The National Disability Insurance Scheme (NDIS) is the new way of providing individualised support for people with an impairment or condition that is likely to be a permanent or a developmental delay that affects their ability to take part in everyday activities.
Our PIR Team has just developed a new, free online NDIS Support Calculator, to make it easier for participants, health professionals and providers to identify appropriate services for a potential NDIS participant to receive through an individualised funding package.
You can use the calculator to select a range of support services suitable for a potential NDIS participant, and the tool will calculate the annual cost of each item (by hours per the week), and then let you to print the results to assist in discussions with your NDIS planner.
We believe this tool may be useful for eligible participant pre-planning, funded participant review, or to advise what NDIS supports are available.
While it was initially developed for our PIR Support Facilitators, we are delighted to now be making it available to some of the providers we think it may assist.
Try the NDIS Support Calculator or download the brochure (pdf, 1.4mb).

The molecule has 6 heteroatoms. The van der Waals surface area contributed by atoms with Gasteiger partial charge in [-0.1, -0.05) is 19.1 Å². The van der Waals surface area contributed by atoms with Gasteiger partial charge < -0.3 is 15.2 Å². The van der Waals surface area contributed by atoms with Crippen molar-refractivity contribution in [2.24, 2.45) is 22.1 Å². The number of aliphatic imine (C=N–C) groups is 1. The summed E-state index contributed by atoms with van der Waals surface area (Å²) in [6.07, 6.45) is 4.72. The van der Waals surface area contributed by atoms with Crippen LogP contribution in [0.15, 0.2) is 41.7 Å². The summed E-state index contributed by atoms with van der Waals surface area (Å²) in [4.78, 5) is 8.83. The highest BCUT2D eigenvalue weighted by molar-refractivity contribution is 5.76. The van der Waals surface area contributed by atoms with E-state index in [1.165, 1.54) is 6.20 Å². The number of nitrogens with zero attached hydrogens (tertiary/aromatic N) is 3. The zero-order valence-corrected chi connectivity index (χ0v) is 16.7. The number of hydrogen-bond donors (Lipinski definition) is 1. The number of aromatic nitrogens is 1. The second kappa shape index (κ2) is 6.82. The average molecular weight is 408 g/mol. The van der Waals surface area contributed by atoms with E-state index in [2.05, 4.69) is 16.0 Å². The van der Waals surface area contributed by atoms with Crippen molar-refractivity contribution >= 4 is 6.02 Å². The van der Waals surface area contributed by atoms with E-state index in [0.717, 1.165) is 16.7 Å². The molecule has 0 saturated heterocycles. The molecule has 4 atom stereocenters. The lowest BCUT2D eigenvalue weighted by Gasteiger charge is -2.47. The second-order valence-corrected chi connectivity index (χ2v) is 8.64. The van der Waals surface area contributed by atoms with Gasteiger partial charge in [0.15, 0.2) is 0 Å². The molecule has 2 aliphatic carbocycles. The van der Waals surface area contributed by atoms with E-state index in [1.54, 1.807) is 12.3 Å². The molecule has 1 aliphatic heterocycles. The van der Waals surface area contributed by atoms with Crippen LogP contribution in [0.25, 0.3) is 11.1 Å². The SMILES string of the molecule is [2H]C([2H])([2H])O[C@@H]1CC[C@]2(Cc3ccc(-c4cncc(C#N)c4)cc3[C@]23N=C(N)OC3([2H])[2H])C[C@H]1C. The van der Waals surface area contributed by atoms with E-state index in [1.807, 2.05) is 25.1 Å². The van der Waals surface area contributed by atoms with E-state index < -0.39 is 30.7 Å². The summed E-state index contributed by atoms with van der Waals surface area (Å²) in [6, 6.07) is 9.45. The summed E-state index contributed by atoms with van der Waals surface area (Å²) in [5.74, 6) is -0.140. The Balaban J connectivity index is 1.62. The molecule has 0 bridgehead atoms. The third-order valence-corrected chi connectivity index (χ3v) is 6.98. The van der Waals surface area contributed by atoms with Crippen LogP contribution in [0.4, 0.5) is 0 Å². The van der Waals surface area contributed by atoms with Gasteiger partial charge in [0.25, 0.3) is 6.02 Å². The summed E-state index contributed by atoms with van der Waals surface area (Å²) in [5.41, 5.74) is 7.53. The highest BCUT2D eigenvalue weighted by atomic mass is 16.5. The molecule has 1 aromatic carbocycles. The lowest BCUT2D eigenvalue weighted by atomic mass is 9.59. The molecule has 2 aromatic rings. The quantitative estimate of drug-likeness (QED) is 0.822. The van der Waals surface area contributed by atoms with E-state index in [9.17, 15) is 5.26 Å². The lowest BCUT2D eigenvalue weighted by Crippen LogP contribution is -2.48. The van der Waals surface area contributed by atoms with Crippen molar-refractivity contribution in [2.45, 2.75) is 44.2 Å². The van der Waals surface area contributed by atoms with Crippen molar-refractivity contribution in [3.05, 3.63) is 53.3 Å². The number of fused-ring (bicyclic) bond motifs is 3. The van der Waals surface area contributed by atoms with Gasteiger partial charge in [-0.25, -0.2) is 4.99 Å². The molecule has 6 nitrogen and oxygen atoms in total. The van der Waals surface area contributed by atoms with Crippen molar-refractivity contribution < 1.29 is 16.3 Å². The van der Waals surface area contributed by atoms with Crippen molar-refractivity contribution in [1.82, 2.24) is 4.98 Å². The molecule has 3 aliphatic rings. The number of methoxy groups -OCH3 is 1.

National Disability Insurance Agency (NDIA)
While the National Disability Insurance Scheme (NDIS) is the name of the scheme. The National Disability Insurance Agency (NDIA) is the independent agency responsible for implementing the NDIS.
The role of the NDIA vs the role of the GP
The role of the GP is to field questions from patients and help explain the scheme. GPs may also be asked by a patient to provide evidence to support a request to access the NDIS. This may include completing part of the Access Request Form or documenting that the person has or is likely to have a permanent disability or providing functional capacity reports or assessments.
The role of the NDIA is to determine eligibility, assesses needs and works with the successful applicants to plan and organise the services they will receive.
Who is eligible to participate in the NDIS?
The NDIS will provide all Australians under the age of 65 who have a permanent and significant disability with the reasonable and necessary supports they need to enjoy an ordinary life.
The NDIS will help people with a disability to achieve their goals. This may include greater independence, community involvement, employment and improving wellbeing.
As an insurance scheme, the NDIS takes a lifetime approach, investing in people with a disability early to improve their outcomes in later life.
The NDIS also provides people with a disability, their family and carers with information and referrals to exisiting support services in the community.
The NDIS was introduced progressively around Australia from July 2016.
By 2019, the NDIS will support about 460, 000 Australians with a disability.
Who can access the NDIS?
To become an NDIS Participant a person must:
- Have a permanent disability that significantly affects their ability to take part in everyday activities, or have a developmental delay.